Inni, if you haven’t heard, is another Sigur Ros movie, filmed in 2008 at London’s Alexandra Palace before the band went on hiatus.
It’s described as “the definitive Sigur Ros live experience”, and having seen it, I have to say it was pretty immersive. Directed by Vincent Morisset, it’s shot beautifully and post-produced (I think) with 16mm effects provided by Karl Lemieux. Cinematography is provided by Rob Hardy. The movie looks fantastic, and the grainy black and white treatment strangely makes it feel more alive than it might in colour. The use of negative space in the shot selections was nothing short of breathtaking, and gave me a stack of ideas as a stills photographer, too.
I particularly enjoyed the interstitials between the live tracks, some of them depicting the band off stage, but others on stage in their early years, playing a tiny venue sometime back in the late Nineties. Those edits provide a barometer of how far the band has come over the years while also illustrating that it was always completely oblivious to any musical trends, choosing instead to create its own unique sound, which to this day remains like nothing else I have ever heard.
I was lucky enough to see Sigur Ros live in Sydney a few years ago, and it was an almost spiritual experience. Jon Thor Birgisson, a.k.a. Jonsi, is like no performer on Earth, and that is clearly on show in the movie. The other members of the band go quietly about their business behind him and together, the wall of sound they create is nothing short of epic. It’s an overused word in this Internet age, but in this case it’s the only appropriate word in the English language to use.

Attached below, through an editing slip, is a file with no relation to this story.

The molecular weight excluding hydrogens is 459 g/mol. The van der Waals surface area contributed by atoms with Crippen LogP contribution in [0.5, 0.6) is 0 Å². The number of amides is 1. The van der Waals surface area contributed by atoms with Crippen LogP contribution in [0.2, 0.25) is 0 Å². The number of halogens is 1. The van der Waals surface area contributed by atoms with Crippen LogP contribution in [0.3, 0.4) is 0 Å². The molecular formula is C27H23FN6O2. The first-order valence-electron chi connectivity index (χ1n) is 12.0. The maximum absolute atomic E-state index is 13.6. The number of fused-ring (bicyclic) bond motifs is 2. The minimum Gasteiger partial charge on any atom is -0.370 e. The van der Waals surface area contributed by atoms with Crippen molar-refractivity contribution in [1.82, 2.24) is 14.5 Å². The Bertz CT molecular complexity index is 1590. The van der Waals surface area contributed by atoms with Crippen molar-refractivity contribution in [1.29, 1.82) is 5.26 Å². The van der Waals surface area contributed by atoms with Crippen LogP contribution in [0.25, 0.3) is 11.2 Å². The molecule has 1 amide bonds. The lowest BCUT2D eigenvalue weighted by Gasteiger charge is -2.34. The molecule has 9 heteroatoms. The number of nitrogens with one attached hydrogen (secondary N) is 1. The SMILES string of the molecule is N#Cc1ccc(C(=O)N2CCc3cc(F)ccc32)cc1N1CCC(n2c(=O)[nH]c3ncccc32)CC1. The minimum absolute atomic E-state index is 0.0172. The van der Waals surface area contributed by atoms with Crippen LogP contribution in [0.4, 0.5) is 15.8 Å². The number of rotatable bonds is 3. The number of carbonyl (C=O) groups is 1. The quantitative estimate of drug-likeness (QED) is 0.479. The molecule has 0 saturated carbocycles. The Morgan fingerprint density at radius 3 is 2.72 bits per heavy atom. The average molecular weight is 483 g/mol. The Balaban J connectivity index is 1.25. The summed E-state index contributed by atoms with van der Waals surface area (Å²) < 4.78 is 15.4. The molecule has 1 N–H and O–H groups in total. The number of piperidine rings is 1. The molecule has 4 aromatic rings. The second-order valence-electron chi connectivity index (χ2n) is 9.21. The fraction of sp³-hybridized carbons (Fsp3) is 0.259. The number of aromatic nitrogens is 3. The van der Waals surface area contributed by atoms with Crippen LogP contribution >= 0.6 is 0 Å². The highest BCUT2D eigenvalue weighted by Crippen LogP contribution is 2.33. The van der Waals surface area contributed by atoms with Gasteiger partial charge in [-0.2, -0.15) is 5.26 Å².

While the movie could never hope to match my Sydney experience, it went close, which is no mean feat. I’ve probably watched a thousand live concerts on VHS or DVD over the years, but I’ve never felt quite like I was part of the show that had been filmed. After Inni, I sort of did, and it was an effort not to jump up and cheer after every track.
Inni is not going to be everybody’s cup of tea. But if you’re in the right frame of mind, there is every chance this movie could leave you stunned in the most blissful way. Every Sigur Ros fan should certainly give it their full attention.
You can view the trailer at the start of this post, if you haven’t already. I’ve also linked to the first disc of live tracks, available via SoundCloud. (Thanks to my friend Graeme for the heads up on that one.)